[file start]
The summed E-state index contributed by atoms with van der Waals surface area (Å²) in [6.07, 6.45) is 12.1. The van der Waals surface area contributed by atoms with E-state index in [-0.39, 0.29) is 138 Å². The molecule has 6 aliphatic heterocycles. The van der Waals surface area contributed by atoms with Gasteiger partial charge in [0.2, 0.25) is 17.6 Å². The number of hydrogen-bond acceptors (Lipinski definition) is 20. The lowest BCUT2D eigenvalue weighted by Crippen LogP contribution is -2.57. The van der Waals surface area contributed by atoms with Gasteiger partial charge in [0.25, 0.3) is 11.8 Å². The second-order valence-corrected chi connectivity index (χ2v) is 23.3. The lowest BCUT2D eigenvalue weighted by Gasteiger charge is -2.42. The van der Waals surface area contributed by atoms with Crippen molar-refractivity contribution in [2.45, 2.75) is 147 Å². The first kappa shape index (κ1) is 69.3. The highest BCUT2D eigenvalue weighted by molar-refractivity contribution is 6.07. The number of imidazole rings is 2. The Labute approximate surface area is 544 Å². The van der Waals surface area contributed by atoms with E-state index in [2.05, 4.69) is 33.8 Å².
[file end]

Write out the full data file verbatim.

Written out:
The summed E-state index contributed by atoms with van der Waals surface area (Å²) in [6.07, 6.45) is 12.1. The van der Waals surface area contributed by atoms with E-state index in [-0.39, 0.29) is 138 Å². The molecule has 6 aliphatic heterocycles. The van der Waals surface area contributed by atoms with Gasteiger partial charge in [0.2, 0.25) is 17.6 Å². The number of hydrogen-bond acceptors (Lipinski definition) is 20. The lowest BCUT2D eigenvalue weighted by Crippen LogP contribution is -2.57. The van der Waals surface area contributed by atoms with Gasteiger partial charge in [0.25, 0.3) is 11.8 Å². The second-order valence-corrected chi connectivity index (χ2v) is 23.3. The lowest BCUT2D eigenvalue weighted by Gasteiger charge is -2.42. The van der Waals surface area contributed by atoms with Crippen molar-refractivity contribution in [2.45, 2.75) is 147 Å². The first kappa shape index (κ1) is 69.3. The highest BCUT2D eigenvalue weighted by molar-refractivity contribution is 6.07. The number of imidazole rings is 2. The Labute approximate surface area is 544 Å². The van der Waals surface area contributed by atoms with E-state index in [2.05, 4.69) is 33.8 Å².